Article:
Replacement Of Squid and Krill Meal by Snail Meal Buccinum Striatissimum in Practical Diets for Juvenile Kuruma Shrimps Marsupenaeus Japonicus



Moss A, Koshio S, Ishikawa M, Yokoyama S, Nhu TH, Dawood MAO & Wang W (2017) Replacement Of Squid and Krill Meal by Snail Meal Buccinum Striatissimum in Practical Diets for Juvenile Kuruma Shrimps Marsupenaeus Japonicus. Asian Pacific Aquaculture 2017, Kuala Lumpur, Malaysia, 24.07.2017-27.07.2017. https://wasblobstorage.blob.core.windows.net/meeting-abstracts/APA2017AbstractBook.pdf

Kuruma shrimps (Marsupenaeus japonicus) are considered quite valuable in Japan and they are some of the largest shrimp species in the penaiedae family with females reaching nearly 30 cm in body length. These carnivorous species require a higher amount of protein than other shrimp species at about 55%. This dietary requirement has made it difficult to create optimum diets for them. Fortunately, in Japan, squid and krill meals have been found to be most ideal protein sources for these shrimps. In an effort to promote the use of locally available ingredients to create potentially cheaper feeds, marine snails, Buccinum striatissimum, have been used in the present study to see their effectiveness in replacing squid and krill meal in the diets of kuruma shrimps. A 60-day feeding trial was conducted in order to investigate the effects of substituting the marine snails for squid and krill meal into the diets of juvenile kuruma shrimps. Five experimental diets were formulated to contain varying levels of snail meal at 0%, 25%, 50%, 75%, and 100% (D1, D2, D3, D4 and D5, respectively) and fed to juvenile kuruma shrimp (initial mean body weight 0.27 ± 0.02g). A natural light and dark regime was observed throughout the experiment and temperature, pH and salinity were recorded with mean values of 23±0.7°C, 7.7±0.5 and 34± 0.06g/L, respectively. The results showed that growth, total body length, apparent feed intake and specific growth ratio were significantly improved (P0.05) detected in survival rate among diet groups. Lipid content in shrimps fed D1 and D3 were significantly higher while cholesterol content in shrimps fed D4 and D5 were significantly lower and polyunsaturated fatty acid contents were significantly higher in those groups. During the low-salinity stress test, diet groups fed 50-100% snail meal showed a significantly higher resistance (P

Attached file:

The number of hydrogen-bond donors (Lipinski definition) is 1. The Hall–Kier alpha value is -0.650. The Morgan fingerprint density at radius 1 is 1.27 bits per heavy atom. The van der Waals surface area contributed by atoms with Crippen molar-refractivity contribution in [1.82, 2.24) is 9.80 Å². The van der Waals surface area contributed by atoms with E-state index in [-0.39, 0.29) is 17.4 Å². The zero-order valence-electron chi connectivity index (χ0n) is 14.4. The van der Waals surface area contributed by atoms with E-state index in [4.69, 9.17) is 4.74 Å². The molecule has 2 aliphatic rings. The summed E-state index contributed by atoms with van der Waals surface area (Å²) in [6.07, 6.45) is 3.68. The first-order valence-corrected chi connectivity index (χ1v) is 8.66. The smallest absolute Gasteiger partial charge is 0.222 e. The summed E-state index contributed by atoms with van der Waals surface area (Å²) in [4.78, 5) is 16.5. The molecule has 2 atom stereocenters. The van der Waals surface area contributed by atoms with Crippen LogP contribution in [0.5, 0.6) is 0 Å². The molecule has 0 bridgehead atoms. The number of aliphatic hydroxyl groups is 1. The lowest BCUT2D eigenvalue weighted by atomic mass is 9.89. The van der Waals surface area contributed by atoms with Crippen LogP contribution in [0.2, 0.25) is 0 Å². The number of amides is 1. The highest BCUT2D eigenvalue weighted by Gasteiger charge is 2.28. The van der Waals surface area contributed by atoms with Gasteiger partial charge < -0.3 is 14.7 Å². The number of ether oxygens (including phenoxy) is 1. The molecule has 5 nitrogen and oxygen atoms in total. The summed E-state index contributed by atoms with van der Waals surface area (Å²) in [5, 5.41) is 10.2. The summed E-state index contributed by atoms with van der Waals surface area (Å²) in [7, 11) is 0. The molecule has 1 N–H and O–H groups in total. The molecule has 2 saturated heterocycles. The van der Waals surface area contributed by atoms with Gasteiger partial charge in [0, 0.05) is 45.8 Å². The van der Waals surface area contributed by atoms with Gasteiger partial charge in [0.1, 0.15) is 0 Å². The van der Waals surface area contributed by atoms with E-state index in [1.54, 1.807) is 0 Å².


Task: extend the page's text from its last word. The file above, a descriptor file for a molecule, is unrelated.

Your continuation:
FundersThe Daiwa Anglo-Japanese Foundation
Publisher URLhttps://wasblobstorage.blob.core.windows.net/…AbstractBook.pdf
ConferenceAsian Pacific Aquaculture 2017
Conference locationKuala Lumpur, Malaysia

People (1)


Dr Amina Moss

Dr Amina Moss

Lecturer in Nutrition, Institute of Aquaculture